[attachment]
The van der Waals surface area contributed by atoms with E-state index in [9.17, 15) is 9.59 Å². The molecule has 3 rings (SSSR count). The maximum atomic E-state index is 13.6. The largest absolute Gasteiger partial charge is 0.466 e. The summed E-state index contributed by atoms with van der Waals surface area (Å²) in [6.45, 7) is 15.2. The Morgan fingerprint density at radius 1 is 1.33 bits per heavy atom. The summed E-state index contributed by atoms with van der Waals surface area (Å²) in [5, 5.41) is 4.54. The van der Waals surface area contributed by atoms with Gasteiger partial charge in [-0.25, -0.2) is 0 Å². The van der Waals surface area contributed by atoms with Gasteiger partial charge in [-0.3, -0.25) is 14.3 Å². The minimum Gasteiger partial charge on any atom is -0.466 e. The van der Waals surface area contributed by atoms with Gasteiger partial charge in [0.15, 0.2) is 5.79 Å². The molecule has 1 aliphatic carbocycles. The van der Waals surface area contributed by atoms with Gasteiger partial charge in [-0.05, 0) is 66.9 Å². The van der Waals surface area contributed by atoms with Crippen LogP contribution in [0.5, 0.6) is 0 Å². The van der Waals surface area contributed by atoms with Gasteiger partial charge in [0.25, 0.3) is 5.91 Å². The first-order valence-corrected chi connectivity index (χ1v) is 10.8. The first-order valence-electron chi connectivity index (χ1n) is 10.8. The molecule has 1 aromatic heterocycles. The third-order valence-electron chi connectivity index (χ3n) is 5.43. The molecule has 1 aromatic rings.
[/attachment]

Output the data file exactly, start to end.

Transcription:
The van der Waals surface area contributed by atoms with E-state index in [9.17, 15) is 9.59 Å². The molecule has 3 rings (SSSR count). The maximum atomic E-state index is 13.6. The largest absolute Gasteiger partial charge is 0.466 e. The summed E-state index contributed by atoms with van der Waals surface area (Å²) in [6.45, 7) is 15.2. The Morgan fingerprint density at radius 1 is 1.33 bits per heavy atom. The summed E-state index contributed by atoms with van der Waals surface area (Å²) in [5, 5.41) is 4.54. The van der Waals surface area contributed by atoms with Gasteiger partial charge in [-0.25, -0.2) is 0 Å². The van der Waals surface area contributed by atoms with Gasteiger partial charge in [-0.3, -0.25) is 14.3 Å². The minimum Gasteiger partial charge on any atom is -0.466 e. The van der Waals surface area contributed by atoms with Gasteiger partial charge in [0.15, 0.2) is 5.79 Å². The molecule has 1 aliphatic carbocycles. The van der Waals surface area contributed by atoms with Gasteiger partial charge in [-0.05, 0) is 66.9 Å². The van der Waals surface area contributed by atoms with Crippen LogP contribution in [0.5, 0.6) is 0 Å². The van der Waals surface area contributed by atoms with Gasteiger partial charge in [0.25, 0.3) is 5.91 Å². The first-order valence-corrected chi connectivity index (χ1v) is 10.8. The first-order valence-electron chi connectivity index (χ1n) is 10.8. The molecule has 1 aromatic heterocycles. The third-order valence-electron chi connectivity index (χ3n) is 5.43. The molecule has 1 aromatic rings.